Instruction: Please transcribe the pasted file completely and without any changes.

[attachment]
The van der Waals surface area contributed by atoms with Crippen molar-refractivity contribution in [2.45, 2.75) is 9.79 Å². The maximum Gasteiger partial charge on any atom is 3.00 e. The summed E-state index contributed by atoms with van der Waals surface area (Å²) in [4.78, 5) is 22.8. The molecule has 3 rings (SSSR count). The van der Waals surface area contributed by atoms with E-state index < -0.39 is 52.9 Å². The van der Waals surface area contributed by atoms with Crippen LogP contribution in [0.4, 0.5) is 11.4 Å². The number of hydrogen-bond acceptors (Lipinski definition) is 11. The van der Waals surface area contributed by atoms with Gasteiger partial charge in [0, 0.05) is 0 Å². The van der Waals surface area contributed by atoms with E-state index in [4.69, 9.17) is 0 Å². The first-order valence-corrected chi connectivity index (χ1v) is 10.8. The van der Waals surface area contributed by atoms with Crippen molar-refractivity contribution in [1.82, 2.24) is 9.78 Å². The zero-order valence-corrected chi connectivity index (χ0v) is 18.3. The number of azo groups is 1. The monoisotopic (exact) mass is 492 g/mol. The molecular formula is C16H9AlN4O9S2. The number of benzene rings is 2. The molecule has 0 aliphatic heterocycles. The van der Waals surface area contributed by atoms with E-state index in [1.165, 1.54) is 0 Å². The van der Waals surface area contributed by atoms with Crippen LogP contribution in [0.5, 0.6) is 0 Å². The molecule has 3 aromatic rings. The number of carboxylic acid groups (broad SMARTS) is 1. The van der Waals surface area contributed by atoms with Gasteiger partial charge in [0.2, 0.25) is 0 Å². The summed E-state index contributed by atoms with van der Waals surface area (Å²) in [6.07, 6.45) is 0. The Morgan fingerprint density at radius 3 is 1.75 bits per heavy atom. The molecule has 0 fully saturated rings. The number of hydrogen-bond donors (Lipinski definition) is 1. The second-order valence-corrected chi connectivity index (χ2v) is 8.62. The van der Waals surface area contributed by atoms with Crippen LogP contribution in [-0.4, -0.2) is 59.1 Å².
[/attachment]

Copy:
The van der Waals surface area contributed by atoms with Crippen molar-refractivity contribution in [2.45, 2.75) is 9.79 Å². The maximum Gasteiger partial charge on any atom is 3.00 e. The summed E-state index contributed by atoms with van der Waals surface area (Å²) in [4.78, 5) is 22.8. The molecule has 3 rings (SSSR count). The van der Waals surface area contributed by atoms with E-state index < -0.39 is 52.9 Å². The van der Waals surface area contributed by atoms with Crippen LogP contribution in [0.4, 0.5) is 11.4 Å². The number of hydrogen-bond acceptors (Lipinski definition) is 11. The van der Waals surface area contributed by atoms with Gasteiger partial charge in [0, 0.05) is 0 Å². The van der Waals surface area contributed by atoms with E-state index in [4.69, 9.17) is 0 Å². The first-order valence-corrected chi connectivity index (χ1v) is 10.8. The van der Waals surface area contributed by atoms with Crippen molar-refractivity contribution in [1.82, 2.24) is 9.78 Å². The zero-order valence-corrected chi connectivity index (χ0v) is 18.3. The number of azo groups is 1. The monoisotopic (exact) mass is 492 g/mol. The molecular formula is C16H9AlN4O9S2. The number of benzene rings is 2. The molecule has 0 aliphatic heterocycles. The van der Waals surface area contributed by atoms with E-state index in [1.165, 1.54) is 0 Å². The van der Waals surface area contributed by atoms with Crippen LogP contribution in [0.5, 0.6) is 0 Å². The molecule has 3 aromatic rings. The number of carboxylic acid groups (broad SMARTS) is 1. The van der Waals surface area contributed by atoms with Gasteiger partial charge in [0.2, 0.25) is 0 Å². The summed E-state index contributed by atoms with van der Waals surface area (Å²) in [6.07, 6.45) is 0. The Morgan fingerprint density at radius 3 is 1.75 bits per heavy atom. The molecule has 0 fully saturated rings. The number of hydrogen-bond donors (Lipinski definition) is 1. The second-order valence-corrected chi connectivity index (χ2v) is 8.62. The van der Waals surface area contributed by atoms with Crippen LogP contribution in [-0.4, -0.2) is 59.1 Å².